The first occupants were Cecil and Alice Keen. They lived there until their deaths in 1963 and 1975 respectively.
Alfred Cecil Keen (1894-1963), known as Cecil, was born at Badsey, the ninth of ten children of John Keen, a market gardener, and his wife, Eliza (née Clevely). In 1901 and 1911 he was living with his family at The Green (Brewers Lane). He was described as a “gardener’s son working on the market gardens” in the 1911 census.
Cecil married Alice Louisa Davis in 1918 in the Aston district. Their first-born child, Alice (1919-1919) had died in 1919, aged just 12 hours. Their second child, Florence Millicent (1920-2015), known as Peggy, was born 11 months later. Soon after this, Cecil and Alice moved into a new council house at 13 Synehurst where they remained for the rest of their lives. Cecil’s younger brother, Thomas, also had a new Council house, firstly at No 23 and then at No 2. In 1923, older brother, John Edward Keen, moved in to No 7.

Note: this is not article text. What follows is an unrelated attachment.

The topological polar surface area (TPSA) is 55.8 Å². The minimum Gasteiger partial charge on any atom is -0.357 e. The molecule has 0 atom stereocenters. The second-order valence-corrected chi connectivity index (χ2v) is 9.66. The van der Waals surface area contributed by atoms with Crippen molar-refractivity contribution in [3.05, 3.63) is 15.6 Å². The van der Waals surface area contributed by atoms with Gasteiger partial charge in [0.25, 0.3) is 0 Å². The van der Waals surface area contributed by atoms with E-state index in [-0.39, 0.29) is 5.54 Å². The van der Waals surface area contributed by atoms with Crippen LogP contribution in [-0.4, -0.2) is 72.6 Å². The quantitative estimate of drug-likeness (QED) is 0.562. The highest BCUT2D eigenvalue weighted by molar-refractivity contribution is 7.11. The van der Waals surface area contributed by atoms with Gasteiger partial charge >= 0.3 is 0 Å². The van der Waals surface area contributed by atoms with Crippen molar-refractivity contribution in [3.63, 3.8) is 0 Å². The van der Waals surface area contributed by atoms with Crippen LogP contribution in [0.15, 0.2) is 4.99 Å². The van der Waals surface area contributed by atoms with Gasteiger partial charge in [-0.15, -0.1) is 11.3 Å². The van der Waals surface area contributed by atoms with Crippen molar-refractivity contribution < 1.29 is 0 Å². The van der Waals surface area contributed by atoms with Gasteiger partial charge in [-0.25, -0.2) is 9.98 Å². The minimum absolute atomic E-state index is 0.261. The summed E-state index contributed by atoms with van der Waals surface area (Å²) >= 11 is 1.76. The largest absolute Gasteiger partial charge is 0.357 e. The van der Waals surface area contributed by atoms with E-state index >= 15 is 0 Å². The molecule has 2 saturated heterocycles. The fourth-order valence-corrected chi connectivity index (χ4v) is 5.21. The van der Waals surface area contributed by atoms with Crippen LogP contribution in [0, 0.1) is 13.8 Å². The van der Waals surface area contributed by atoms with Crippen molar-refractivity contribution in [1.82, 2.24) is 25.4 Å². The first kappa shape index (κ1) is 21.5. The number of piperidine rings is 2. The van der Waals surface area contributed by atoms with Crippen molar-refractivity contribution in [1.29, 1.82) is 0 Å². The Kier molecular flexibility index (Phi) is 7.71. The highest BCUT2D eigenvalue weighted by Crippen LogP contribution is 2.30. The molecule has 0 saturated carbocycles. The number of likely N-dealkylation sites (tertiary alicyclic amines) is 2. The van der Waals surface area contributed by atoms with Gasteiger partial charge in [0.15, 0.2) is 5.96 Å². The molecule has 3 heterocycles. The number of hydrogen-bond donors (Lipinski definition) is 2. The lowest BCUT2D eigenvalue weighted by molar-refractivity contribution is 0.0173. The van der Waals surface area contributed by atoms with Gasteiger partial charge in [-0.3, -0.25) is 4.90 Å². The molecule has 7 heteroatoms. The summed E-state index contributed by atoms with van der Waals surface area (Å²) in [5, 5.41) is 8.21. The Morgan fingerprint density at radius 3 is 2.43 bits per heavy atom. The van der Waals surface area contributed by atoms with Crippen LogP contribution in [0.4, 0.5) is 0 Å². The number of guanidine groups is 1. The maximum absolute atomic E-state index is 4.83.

In January 1922 a son, Cecil John (1922-2001), was born. In 1933, when a pupil at Badsey Council School, Cecil (or John as he signed himself), wrote a letter about life in a market gardening community.
At the time of the 1939 register, Cecil and Alice lived at No 13 with their two children and a lodger. Cecil’s occupation was described as a market gardener and Alice’s as caretaker at the Council School. In fact, Cecil had been employed at Badsey Council School since 1929. For 30 years, he was the caretaker at Badsey School, retiring in March 1959; for many years it was a joint post shared with his wife.
Cecil died in 1963 at 27 Synehurst (the houses had been renumbered by this time). The following year, Alice married widower Thomas Ernest Major, whose wife had died the previous year. Thomas died in 1975 but was not buried at Badsey. Alice died on 30th November 1975; she was living at 27 Synehurst at the time of her death and was buried with her first husband. There is a headstone in Badsey Churchyard in their memory.